There is one character who is supposed to be a fan of Ayn Rand, and who pushes Atlas Shrugged on his employees. This is hardly worth mentioning, because the writers show no understanding of how an Objectivist thinks. Nothing in this character sounds right. He comes off as an eccentric who liked Rand but didn't think about her philosophy for two minutes. (A typical conservative! No wonder he makes no sense.)

Anyway, it's nice to live for a while in a world where people smoke at the office, men wear hats and women wear dresses. Sadly, this world has disappeared from America and can only be experienced now in costume dramas.

UPDATE: Watched the third episode of season 6. Something snapped in me and I became bored and disgusted with the show. Those characters for whom I feel no contempt I am indifferent to. I have especially lost patience with Don Draper. Who cares about that weak, lying bastard? Same with Peter Campbell. Weiner has said he does not want to repeat himself, but men cheating on their wives gets old fast. I think they made a mistake trying to push the series into a sixth season.


          Hillary - plans to build on Obama successes.         


Barack: Only “president” to preside over seven straight years of GDP growth of less than 3%.
Longest previous streak was four years during the depths of Great Depression. Obama’s average: A MISERABLE 1.2%

Hillary promises to continue the failed agenda.

 * First time in American history that more businesses are being destroyed than being created.
Barack built that, Hillary vows to continue the failed agenda.

* More Americans now receive entitlements than work full time.
Barack built that, Hillary promises to continue the destruction.

* 40% of American workers now earn less, adjusted for inflation, than a full time minimum wage worker in 1968.

Barack built those part time, low paying jobs. Hillary vows to continue the failures.

* 20% of U.S. families now don’t have a single member employed.

Barack built that, Hillary says she’ll continue with the failed agenda.

* A record number of Americans are not in the workforce – over 94 million, WORKING AGE people.

Barack built that, Hillary promises to continue with the damage.
* More young Americans now live with their parents than at any time since the Great Depression.

Barack built that, Hillary vows to continue with the failed agenda.

* 43% of 22 million student loans aren’t being repaid.

* 2/3rds of Americans don’t have $500 for an emergency.

Barack built that Hillary vows to continue the Nanny State agenda
.
* Food stamp use is up by 43% and number of food stamp recipients is three times higher than number of new job recipients. 
                   
Barack built that. Hillary vows to add to it.

* First time America’s credit rating has been lowered.

Barack built that, Hillary vows to continue the damage.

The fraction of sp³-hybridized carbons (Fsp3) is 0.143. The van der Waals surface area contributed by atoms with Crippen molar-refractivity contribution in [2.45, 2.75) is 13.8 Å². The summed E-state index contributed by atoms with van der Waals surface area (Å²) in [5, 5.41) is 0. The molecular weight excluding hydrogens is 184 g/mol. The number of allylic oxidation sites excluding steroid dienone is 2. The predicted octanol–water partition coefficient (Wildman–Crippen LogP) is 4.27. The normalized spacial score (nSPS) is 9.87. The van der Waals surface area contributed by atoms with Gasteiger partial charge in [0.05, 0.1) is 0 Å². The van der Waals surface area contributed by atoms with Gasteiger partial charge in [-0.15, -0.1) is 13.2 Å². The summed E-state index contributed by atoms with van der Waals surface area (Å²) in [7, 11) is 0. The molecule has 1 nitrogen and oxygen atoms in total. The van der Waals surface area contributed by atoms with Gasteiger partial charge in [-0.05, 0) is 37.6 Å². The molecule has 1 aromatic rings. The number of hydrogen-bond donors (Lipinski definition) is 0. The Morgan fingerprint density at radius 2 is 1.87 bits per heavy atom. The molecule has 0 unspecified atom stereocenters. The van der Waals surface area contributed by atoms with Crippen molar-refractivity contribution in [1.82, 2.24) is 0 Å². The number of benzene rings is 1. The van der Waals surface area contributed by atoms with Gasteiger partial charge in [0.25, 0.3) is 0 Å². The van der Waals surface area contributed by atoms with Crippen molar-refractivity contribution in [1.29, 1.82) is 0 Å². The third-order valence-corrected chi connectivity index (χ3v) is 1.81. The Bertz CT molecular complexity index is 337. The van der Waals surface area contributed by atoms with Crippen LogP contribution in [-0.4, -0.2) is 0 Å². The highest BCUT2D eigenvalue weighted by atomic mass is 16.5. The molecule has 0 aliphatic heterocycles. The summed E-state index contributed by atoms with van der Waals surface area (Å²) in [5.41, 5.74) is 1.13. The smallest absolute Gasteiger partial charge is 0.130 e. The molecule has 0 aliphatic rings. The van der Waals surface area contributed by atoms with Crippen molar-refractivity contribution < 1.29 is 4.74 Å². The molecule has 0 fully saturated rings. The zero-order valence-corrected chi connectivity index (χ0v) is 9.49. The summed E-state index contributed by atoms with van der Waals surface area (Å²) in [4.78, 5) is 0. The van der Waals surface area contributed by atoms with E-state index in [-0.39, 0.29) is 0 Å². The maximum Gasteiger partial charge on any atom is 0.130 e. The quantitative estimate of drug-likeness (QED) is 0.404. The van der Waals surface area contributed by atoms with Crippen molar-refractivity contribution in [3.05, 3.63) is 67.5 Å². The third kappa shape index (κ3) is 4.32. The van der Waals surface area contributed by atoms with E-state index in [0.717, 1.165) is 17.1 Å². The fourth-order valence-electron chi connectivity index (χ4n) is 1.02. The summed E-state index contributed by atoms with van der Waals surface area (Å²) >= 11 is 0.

* Welfare & poverty have SKYROCKETED.

Barack built that, Hillary promises to continue the failed agenda
          GULP!        
I dislike Mayor Bloomberg telling me I can't smoke a cigar in Central Park, nudge stuff, and nanny states. And yet I find myself liking the fact that they are going to outlaw 640z sodas in NYC. I am impaled on the horns of a dilemma.
          Comment on The Ron Paul Responsibility Paradox by ericf        
Not so incidently I think your observation of the Paul Responsibility Paradox is spot-on and well named. Paradox is just the right word. The concept is key to understanding the Ron Paul mentality. It involves double think. Visit his campaign web site and you'll find other contraditions, but that's part of the mindset. Regarding healthcare principles there are two ideas: -- Reduced roll for the "Nanny State" will reduce moral hazard. -- Reduced size of the "Nanny State" will provide an economic environment in which private philantropy can thrive. The problem with this pairing is that if thriving philanthropy provides the safety net no longer provided by the state then we haven't really reduced moral hazard. We've just diplaced it. Paul might regard that displacement would be a good thing if he got that far, but he doesn't need to. Paul's plan for healthcare implementation relies heavily on income tax deductions and credits. However, his policy on taxation calls for eliminating the income tax entirely so what would we be deducting from? . Poke around a bit and you'll probably find more of these. You don't have look to far. An Anti-Abortion Liberterian? AFAICT the Ron Paul mindset requires either the ability to in effect hold two contradictory thoughts on one's head at the same time, It's a bit like quantum mechanics: The kind of answer you get on a particlar subject depends on the kind of quesion you ask. Ask how to get folks to buy healtcare plans without a mandate and you';; probably get an anser involving fear of getting sick without coverage. Ask whether sick folks without coverage should be left to die you'll probably get an answer about philantropies caring for the indigent. The answers may contradict each other, but they will both be completely sincere. It is THAT rather than cruelty or hypocricy that I see as the problem, and it may be a more serious problem.